More Coloradans to get paid for their clean energy generation

Environment Colorado

Denver – Starting tomorrow, over 900,000 Coloradans will get paid for their energy production in their homes, rather than paying for their consumption. It’s all part of a new law that goes into effect on August 5, which allows Coloradans to support energy independence by generating homegrown energy from wind turbines and rooftop solar panels, while staying on the grid. 

Bill sponsor Rep. Judy Solano (D-Brighton) demonstrated how the law will benefit Coloradans at a Thornton home today that uses solar paneling for most of its electric use. She also discussed how the new law demonstrates Colorado’s commitment to energy independence, and creates new jobs and opportunities to expand the reach of renewable energy.

“Now, farmers, ranchers and other Coloradans can generate affordable, clean energy at their homes or businesses, and sell excess energy back to the utility company for others to use,” said bill sponsor Rep. Solano. “If people are putting more energy back on the grid than they’re using – if their meter is running backwards so to speak – they will now receive fair compensation for the excess energy they produce, and reduce their utility bill.”

Despite the state’s abundant access to potential sources of renewable energy – we have 300 days of sun annually and lots of wind – 40 percent of Coloradans have difficulty connecting their home or business renewable energy systems to the larger utility grid. The new law streamlines the inconsistent patchwork of rural electric association (REA) and municipal utilities’ (MUs) rules for connecting and metering individual wind and solar systems. By creating a uniform statewide standard, all Coloradans will have the chance to harvest part of the renewable energy economy.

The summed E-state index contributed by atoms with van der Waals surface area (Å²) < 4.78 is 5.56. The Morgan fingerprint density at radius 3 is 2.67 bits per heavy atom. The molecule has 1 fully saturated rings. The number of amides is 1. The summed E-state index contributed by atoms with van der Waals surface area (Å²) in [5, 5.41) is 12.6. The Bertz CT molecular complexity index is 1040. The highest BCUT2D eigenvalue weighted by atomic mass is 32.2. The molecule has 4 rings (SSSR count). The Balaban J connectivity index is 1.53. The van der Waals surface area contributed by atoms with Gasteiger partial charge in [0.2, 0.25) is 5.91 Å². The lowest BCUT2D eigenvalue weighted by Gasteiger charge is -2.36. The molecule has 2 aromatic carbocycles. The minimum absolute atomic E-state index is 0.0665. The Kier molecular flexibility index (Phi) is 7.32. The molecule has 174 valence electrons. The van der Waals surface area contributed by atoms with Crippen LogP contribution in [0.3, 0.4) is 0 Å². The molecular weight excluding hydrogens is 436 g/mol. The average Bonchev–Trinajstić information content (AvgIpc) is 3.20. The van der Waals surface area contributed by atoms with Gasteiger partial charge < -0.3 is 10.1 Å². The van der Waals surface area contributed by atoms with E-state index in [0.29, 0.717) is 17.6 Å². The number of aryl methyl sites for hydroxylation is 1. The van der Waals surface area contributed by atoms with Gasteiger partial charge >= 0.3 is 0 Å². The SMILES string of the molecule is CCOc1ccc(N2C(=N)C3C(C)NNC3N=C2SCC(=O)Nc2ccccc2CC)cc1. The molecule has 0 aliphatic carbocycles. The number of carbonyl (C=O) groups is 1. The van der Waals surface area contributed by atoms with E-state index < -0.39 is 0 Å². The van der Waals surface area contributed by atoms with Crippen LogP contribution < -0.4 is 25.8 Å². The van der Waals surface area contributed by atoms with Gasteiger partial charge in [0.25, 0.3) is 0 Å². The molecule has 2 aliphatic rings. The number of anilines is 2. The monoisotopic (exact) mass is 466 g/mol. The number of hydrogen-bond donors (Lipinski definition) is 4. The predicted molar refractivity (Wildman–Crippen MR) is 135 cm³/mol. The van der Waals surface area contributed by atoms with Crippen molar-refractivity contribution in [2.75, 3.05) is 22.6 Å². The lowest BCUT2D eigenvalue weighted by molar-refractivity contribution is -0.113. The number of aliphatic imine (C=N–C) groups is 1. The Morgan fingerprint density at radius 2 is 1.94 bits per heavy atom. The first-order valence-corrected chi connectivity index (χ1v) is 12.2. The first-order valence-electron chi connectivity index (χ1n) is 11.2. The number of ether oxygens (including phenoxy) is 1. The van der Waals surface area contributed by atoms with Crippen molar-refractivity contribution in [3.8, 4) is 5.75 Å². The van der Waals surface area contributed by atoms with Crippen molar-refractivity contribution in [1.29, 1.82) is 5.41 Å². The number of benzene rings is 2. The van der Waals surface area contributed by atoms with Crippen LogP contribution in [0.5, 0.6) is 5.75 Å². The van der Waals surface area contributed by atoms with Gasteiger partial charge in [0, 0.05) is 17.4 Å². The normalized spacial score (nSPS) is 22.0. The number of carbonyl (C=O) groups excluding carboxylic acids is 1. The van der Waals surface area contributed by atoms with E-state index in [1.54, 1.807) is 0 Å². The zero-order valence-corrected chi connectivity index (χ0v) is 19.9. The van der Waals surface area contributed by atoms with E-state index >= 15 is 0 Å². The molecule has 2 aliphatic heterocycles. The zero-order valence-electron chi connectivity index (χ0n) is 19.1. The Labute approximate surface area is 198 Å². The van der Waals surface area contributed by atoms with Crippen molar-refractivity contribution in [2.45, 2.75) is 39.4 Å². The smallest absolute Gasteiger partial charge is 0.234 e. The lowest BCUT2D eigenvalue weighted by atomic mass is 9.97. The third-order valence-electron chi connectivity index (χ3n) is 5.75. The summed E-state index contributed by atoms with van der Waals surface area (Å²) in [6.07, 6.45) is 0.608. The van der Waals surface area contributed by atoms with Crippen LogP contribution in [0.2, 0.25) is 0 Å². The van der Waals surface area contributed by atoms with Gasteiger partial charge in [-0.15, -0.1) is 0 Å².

“We want to thank Rep. Solano for helping to bring the New Energy Economy home,” said Keith Hay, energy advocate at Environment Colorado. “By ensuring that Coloradans receive a fair price for the clean energy they produce, we’ve made clean energy more accessible and affordable for everyone. And, by empowering individuals to participate in building the New Energy Economy, we can clean up our air and help our state cut global warming pollution.”

The law preserves an important balance between local control and consumer empowerment. REAs and MUs now have much more flexibility with how they handle excess electricity every year. It also makes renewable energy production more accessible and affordable by allowing individuals to produce renewable energy without incurring penalties for doing so.